According to a survey released on Tuesday, UK manufacturing output increased at its strongest rate in six months in January as global supply chain pressures began to relax and factories largely shrugged off a surge of cases caused by the Omicron variant of coronavirus.
The output index rose to 54.5 in January, its highest since July 2021, from 53.6 in December, exceeding an initial flash estimate of 53.8, according to the IHS Markit/CIPS Purchasing Managers' Index (PMI).
Factories hired staff at the second-fastest rate in 11 years, and inflation pressures appeared to be easing.
"While supply chain bottlenecks continued to hamper growth, there were hints that they had passed their peak, contributing to a minor reduction in purchase price inflation," according to IHS Markit.
The Bank of England will welcome easing pricing pressures, as it is largely expected to hike interest rates for the second time in less than two months on Thursday, due to concerns that high inflation could persist.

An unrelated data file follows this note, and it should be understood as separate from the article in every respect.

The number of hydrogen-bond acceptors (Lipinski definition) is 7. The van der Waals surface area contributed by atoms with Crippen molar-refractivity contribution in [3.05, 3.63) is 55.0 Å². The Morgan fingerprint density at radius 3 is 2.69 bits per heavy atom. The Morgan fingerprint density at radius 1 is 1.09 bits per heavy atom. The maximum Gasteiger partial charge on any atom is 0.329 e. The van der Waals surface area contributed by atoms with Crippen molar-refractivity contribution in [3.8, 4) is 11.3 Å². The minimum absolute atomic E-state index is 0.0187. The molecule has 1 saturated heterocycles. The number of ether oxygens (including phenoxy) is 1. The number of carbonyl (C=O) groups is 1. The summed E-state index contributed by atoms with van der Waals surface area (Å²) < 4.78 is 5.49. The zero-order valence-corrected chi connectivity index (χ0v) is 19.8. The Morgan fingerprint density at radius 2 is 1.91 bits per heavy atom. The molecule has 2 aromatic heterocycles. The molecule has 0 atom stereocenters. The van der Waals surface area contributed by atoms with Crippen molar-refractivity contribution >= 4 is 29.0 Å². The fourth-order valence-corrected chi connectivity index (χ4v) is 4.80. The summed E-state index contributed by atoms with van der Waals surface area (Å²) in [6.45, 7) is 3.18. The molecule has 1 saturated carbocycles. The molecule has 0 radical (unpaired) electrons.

The headline PMI fell to 57.3 in January from 57.9 in December, reflecting the weakest growth in new orders since February 2021, as well as speedier deliveries from suppliers - a factor that depresses the index because it is a reflection of spare capacity in normal times.
The UK economy only recovered to pre-crisis levels in November, and many economists believe it declined by 0.5% in December and January as a wave of COVID-19 cases hit the hospitality industry and office workers were advised to work from home if possible.
The PMI data released on Tuesday indicated some relief from the supply-chain disruption that has pushed consumer price inflation to its highest level in nearly 30 years.